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Thanks Bill for your answer. Learned a lot. Appreciated!

Quote:
Originally Posted by n5bb View Post
you can use subdomain addressing so you don't need to create a new alias for every company you interact with.
Is there any privacy/security advantage of using subdomians for email sign-ups compared to just [email protected]?

Just want to confirm so I can change my email at such companies from direct alias at domain to subdomain!
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Old 12 Jan 2021, 04:38 AM   #7
n5bb
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Quote:
Originally Posted by barmadrid View Post
l...Is there any privacy/security advantage of using subdomians for email sign-ups compared to just [email protected]?...
I don't think there are any significant privacy or security issues related to using an alias as opposed to a subdomain at an alias.

If you are using the address for a service which you might want to block in the future or which you think might sell your address to spammers, there is an advantage to using a specific alias at your domain. This is because you can easily disable that alias at the Fastmail alias screen. If you experience a lot of spam to random aliases at your domain, you might want to not use the wildcard * alias (which allows delivery of any alias to your account, even if it's not enabled with a specific alias).

But for general use with businesses and web services, I think it's much easier to use subdomain aliases at one or more aliases at the domain. You can add them easily on the fly without needing to add the alias at the Fastmail setup screen. If you start to get spam at that subdomain address and want to disable it, you can always use a rule.

The Fastmail spam filter is pretty good. Read about Your personal spam database at:
https://www.fastmail.com/help/receiv....html#settings
This is a Bayes filter which you can train. It only starts acting on new messages after you have reported at least 200 messages as spam and 200 as non-spam. You can set up folders (or labels) which automatically mark messages as non-spam to make this easier. You can also block specific sender addresses or domains in the Settings>Filters & Rules screen at the top.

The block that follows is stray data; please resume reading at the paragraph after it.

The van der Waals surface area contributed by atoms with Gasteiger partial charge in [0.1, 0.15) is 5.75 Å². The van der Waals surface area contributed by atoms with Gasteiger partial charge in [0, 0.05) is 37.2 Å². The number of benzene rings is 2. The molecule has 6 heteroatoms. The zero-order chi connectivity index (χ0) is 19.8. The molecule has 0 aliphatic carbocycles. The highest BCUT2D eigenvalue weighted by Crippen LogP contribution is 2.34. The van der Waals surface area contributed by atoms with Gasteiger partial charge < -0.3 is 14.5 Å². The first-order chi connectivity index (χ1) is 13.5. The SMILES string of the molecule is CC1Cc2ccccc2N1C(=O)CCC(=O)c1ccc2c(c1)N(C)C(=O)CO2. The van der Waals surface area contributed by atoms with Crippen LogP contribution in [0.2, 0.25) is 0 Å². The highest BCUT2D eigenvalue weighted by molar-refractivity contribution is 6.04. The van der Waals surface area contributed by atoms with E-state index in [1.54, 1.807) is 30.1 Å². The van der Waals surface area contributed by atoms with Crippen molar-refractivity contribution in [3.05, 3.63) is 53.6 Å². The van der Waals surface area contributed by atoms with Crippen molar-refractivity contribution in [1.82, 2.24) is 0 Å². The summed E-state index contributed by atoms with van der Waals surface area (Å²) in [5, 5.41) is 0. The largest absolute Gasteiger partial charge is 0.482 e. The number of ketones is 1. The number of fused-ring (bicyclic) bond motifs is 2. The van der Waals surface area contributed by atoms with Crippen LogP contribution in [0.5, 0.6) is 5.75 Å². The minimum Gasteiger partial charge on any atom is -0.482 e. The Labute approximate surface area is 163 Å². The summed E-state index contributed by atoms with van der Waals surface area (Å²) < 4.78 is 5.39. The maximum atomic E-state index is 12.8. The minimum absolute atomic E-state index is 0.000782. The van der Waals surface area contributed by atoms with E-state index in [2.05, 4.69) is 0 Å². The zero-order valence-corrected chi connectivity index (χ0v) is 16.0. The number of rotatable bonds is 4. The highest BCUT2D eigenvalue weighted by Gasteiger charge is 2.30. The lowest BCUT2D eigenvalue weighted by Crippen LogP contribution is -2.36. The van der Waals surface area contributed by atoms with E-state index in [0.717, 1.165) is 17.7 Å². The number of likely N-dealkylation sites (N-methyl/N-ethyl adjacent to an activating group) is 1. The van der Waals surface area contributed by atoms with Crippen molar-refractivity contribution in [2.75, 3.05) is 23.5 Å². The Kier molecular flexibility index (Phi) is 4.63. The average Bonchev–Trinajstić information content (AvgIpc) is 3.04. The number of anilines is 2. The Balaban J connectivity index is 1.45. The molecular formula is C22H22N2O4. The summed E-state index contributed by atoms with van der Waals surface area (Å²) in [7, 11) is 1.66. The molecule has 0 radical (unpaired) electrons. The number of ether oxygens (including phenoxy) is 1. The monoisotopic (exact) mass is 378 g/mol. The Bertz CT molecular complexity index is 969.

Bill
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Old 12 Jan 2021, 05:16 AM   #8
barmadrid
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Excellent! Thanks Bill and everyone else
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Old 12 Jan 2021, 05:23 AM   #9
ChinaLamb
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Only question I would have, is if that username could encounter problems if you lose rights to the domain...

That is, can you still log into fastmail, and get support, if you lose the domain somehow, or if the domain isn't working?

I've preferred keeping a WHOLLY separate login to Fastmail, so that no one, who has my email address, knows what email I use (unless they get an email from me and check the headers)...

/cl
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Old 12 Jan 2021, 06:42 AM   #10
SideshowBob
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Quote:
Originally Posted by barmadrid View Post
Personally I wouldn't use any kind of address where the LHS is easily guessable from the domain name.
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Old 12 Jan 2021, 08:22 AM   #11
ChinaLamb
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Quote:
Originally Posted by SideshowBob View Post
Personally I wouldn't use any kind of address where the LHS is easily guessable from the domain name.
I've made several attempts to figure out what LHS is, even a few google searches... I'm assuming you are not referring to LaVergne High School, or a Chrystler LHS... Other than that, I'm stumped.

/cl
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Old 12 Jan 2021, 08:54 AM   #12
xyzzy
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Quote:
Originally Posted by ChinaLamb View Post
I've made several attempts to figure out what LHS is, even a few google searches... I'm assuming you are not referring to LaVergne High School, or a Chrystler LHS... Other than that, I'm stumped./cl
I parsed that as "left hand side" as in the left hand side of the an email address "@", i.e., the "local part" of an email address.
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Old 12 Jan 2021, 12:55 PM   #13
Terry
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OP you can change your login name in your account section if you are not happy with it...